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Is Altium a Chinese company?

Altium’s Nationality: Exploring the Origins and Ownership of the Electronic Design Software Giant


Altium is a well-known name in the world of electronic design automation (EDA) software, providing tools for printed circuit board (PCB) design, simulation, and manufacturing. With its global presence and a user base spanning various industries, a common question arises: is Altium a Chinese company? In this article, we will delve into Altium’s nationality, exploring its origins, ownership, and global footprint to provide a comprehensive understanding of the company’s roots and current status.

The Birth of Altium: An Australian Origin Story

Altium’s journey began in 1985 in Hobart, Tasmania, Australia. The company was founded under the name “Protel” by Nicholas Martin, an electronics engineer who recognized the need for more accessible and user-friendly PCB design tools. Protel’s early software offerings, such as Protel PCB and Protel Schematic, quickly gained popularity among electronics engineers and hobbyists alike.

As the company grew, it underwent a series of name changes and acquisitions. In 2001, Protel Systems Pty Ltd changed its name to Altium Limited, reflecting its expanding product portfolio and global ambitions. The name “Altium” was derived from the Latin word “altus,” meaning “high” or “profound,” signifying the company’s commitment to providing high-quality, innovative solutions for the electronics industry.

Global Expansion and Acquisitions

Throughout its history, Altium has focused on expanding its global presence and strengthening its position in the EDA market. The company has established offices in various countries, including the United States, China, Europe, and Japan, to better serve its international customer base.

In addition to organic growth, Altium has also made strategic acquisitions to enhance its product offerings and technology capabilities. Some notable acquisitions include:

  1. Tasking (2001) – A Netherlands-based company specializing in embedded software development tools.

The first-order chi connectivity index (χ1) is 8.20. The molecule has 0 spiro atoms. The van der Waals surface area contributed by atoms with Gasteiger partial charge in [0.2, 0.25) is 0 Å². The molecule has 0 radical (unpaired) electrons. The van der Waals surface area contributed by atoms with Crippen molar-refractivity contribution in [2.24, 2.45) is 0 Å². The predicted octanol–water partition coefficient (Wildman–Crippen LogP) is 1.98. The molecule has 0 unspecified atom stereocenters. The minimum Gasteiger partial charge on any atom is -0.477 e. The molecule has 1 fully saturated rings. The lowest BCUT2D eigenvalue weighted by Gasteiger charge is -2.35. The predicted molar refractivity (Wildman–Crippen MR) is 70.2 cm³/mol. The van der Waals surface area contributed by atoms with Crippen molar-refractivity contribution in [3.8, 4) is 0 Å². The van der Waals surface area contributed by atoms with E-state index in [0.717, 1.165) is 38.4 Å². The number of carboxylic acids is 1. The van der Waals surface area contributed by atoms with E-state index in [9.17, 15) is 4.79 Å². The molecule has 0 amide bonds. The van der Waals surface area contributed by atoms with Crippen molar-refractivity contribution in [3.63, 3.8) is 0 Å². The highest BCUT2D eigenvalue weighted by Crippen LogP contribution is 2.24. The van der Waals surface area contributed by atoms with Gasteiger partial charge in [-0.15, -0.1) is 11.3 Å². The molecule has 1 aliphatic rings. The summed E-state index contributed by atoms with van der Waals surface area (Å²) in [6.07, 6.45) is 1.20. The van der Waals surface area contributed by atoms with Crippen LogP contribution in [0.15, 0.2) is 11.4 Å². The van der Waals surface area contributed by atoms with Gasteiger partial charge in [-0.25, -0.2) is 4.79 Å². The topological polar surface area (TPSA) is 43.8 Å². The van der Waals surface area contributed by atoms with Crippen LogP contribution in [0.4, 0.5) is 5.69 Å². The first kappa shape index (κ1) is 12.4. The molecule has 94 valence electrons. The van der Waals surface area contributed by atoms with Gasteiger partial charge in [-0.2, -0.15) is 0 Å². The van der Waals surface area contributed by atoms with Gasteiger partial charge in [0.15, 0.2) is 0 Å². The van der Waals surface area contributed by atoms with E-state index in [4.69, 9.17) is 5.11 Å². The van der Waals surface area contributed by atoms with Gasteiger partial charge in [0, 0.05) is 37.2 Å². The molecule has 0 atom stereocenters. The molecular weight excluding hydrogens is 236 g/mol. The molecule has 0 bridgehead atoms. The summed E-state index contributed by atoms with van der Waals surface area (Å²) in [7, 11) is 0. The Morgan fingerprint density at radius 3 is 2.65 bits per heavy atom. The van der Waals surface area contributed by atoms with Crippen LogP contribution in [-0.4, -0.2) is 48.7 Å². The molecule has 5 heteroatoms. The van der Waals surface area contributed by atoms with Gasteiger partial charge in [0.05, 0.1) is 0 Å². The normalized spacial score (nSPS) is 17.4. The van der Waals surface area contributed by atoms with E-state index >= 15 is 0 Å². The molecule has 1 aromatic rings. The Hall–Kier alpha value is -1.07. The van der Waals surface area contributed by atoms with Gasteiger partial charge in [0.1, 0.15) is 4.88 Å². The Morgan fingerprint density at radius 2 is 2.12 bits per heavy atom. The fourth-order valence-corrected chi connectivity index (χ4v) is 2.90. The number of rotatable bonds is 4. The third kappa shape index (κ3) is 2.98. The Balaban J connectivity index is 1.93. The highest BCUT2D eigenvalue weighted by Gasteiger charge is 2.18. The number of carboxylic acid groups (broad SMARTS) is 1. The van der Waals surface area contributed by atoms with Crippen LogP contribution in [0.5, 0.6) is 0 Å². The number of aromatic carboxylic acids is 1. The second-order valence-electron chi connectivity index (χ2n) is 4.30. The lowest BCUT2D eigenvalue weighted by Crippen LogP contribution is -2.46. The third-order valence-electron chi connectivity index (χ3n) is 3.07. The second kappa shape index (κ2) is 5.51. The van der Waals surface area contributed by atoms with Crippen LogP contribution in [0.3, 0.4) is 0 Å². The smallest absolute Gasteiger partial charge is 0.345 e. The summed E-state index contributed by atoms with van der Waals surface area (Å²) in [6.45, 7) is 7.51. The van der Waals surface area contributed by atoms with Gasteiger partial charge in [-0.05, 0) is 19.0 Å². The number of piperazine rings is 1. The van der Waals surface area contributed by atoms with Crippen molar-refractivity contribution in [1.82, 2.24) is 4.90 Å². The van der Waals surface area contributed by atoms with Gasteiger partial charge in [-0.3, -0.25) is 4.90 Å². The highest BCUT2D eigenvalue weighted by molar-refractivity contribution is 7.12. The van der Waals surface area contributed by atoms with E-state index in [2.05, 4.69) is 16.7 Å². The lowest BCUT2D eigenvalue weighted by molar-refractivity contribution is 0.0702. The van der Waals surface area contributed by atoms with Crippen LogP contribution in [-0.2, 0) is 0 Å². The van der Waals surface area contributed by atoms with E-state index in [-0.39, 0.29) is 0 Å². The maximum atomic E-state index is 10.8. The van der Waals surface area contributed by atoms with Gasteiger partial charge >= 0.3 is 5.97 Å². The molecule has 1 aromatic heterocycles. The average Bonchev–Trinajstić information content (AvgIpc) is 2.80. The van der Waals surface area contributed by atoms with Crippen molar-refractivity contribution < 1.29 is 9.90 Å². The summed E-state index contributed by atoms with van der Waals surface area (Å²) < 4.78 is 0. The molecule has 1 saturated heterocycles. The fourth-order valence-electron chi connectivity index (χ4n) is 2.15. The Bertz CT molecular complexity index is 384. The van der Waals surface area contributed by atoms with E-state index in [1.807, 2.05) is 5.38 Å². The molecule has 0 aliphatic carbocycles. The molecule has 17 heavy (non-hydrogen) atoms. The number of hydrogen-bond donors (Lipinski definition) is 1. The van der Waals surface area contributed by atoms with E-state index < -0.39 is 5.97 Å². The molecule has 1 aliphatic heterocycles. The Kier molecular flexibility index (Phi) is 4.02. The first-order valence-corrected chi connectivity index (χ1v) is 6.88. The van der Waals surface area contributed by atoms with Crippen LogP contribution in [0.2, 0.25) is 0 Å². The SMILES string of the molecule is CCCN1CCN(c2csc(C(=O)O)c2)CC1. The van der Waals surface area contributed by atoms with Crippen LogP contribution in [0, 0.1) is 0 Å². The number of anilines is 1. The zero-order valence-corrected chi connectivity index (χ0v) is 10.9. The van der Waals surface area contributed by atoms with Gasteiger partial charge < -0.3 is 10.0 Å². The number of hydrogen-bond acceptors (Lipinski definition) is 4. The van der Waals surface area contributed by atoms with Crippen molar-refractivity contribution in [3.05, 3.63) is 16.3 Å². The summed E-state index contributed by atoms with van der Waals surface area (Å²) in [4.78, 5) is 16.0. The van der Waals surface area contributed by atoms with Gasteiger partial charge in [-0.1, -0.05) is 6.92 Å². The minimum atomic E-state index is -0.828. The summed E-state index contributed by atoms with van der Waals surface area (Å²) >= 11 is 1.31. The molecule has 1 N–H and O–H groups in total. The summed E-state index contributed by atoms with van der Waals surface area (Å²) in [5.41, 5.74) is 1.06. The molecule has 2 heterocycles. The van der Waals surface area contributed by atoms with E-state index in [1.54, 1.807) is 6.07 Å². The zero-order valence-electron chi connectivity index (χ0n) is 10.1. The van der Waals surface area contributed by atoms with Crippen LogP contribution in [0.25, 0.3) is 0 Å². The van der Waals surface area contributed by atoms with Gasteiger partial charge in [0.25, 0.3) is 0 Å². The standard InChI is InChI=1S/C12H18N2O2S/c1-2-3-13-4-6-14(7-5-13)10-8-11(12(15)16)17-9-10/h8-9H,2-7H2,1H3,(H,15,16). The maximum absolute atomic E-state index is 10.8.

2. Protel International Pty Ltd (2002) – The original Protel company, which was acquired to consolidate ownership and intellectual property rights.
  3. Morfik Technology (2010) – An Australian company focused on developing web-based application design tools.
  4. Perception Software (2014) – A US-based company known for its advanced PCB visualization and collaboration software.

These acquisitions have allowed Altium to diversify its product portfolio and provide a more comprehensive suite of tools for electronics designers worldwide.

Altium’s Ownership Structure

Altium Limited is a publicly-traded company listed on the Australian Securities Exchange (ASX) under the ticker symbol “ALU.” The company’s ownership structure is diverse, with a mix of institutional investors, individual shareholders, and company insiders.

As of 2021, some of the largest shareholders of Altium include:

Shareholder Ownership Percentage
T. Rowe Price Associates, Inc. 9.4%
Hyperion Asset Management 5.5%
Vanguard Group 4.0%
Blackrock, Inc. 3.5%
Eley Griffiths Group Pty Ltd 3.4%

It is important to note that while Altium has a significant presence in China, with a research and development center in Shanghai and a strong user base in the country, the company’s ownership remains primarily Australian and international.

Altium’s Presence in China

Altium’s relationship with China is primarily based on its market presence and customer base rather than ownership. The company has recognized the importance of the Chinese market for its growth and has made significant investments to establish itself as a key player in the country’s EDA industry.